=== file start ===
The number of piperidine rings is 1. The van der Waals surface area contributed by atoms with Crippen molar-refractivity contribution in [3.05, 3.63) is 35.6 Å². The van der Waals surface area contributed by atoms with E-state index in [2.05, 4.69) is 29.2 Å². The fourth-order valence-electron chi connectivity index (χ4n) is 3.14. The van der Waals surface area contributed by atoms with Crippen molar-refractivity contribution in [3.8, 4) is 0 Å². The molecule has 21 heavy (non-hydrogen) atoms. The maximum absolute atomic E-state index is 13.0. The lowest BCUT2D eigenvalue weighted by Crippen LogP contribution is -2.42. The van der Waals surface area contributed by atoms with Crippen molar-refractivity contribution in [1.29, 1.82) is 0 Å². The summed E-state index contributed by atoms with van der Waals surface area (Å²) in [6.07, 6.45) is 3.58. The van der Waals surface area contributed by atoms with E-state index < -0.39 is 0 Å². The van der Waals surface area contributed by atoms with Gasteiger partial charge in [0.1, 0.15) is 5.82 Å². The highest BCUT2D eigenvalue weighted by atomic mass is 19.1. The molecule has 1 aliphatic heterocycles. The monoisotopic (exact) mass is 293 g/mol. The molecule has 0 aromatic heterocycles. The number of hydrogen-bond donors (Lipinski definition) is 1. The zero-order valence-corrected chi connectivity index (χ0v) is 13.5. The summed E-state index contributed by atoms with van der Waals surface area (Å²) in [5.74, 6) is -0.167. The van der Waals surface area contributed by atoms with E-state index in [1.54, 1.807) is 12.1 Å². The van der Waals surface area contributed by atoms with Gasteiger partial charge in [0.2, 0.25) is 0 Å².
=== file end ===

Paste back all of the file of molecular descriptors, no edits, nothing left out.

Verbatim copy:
The number of piperidine rings is 1. The van der Waals surface area contributed by atoms with Crippen molar-refractivity contribution in [3.05, 3.63) is 35.6 Å². The van der Waals surface area contributed by atoms with E-state index in [2.05, 4.69) is 29.2 Å². The fourth-order valence-electron chi connectivity index (χ4n) is 3.14. The van der Waals surface area contributed by atoms with Crippen molar-refractivity contribution in [3.8, 4) is 0 Å². The molecule has 21 heavy (non-hydrogen) atoms. The maximum absolute atomic E-state index is 13.0. The lowest BCUT2D eigenvalue weighted by Crippen LogP contribution is -2.42. The van der Waals surface area contributed by atoms with Crippen molar-refractivity contribution in [1.29, 1.82) is 0 Å². The summed E-state index contributed by atoms with van der Waals surface area (Å²) in [6.07, 6.45) is 3.58. The van der Waals surface area contributed by atoms with E-state index < -0.39 is 0 Å². The van der Waals surface area contributed by atoms with Gasteiger partial charge in [0.1, 0.15) is 5.82 Å². The highest BCUT2D eigenvalue weighted by atomic mass is 19.1. The molecule has 1 aliphatic heterocycles. The monoisotopic (exact) mass is 293 g/mol. The molecule has 0 aromatic heterocycles. The number of hydrogen-bond donors (Lipinski definition) is 1. The zero-order valence-corrected chi connectivity index (χ0v) is 13.5. The summed E-state index contributed by atoms with van der Waals surface area (Å²) in [5.74, 6) is -0.167. The van der Waals surface area contributed by atoms with E-state index in [1.54, 1.807) is 12.1 Å². The van der Waals surface area contributed by atoms with Gasteiger partial charge in [0.2, 0.25) is 0 Å².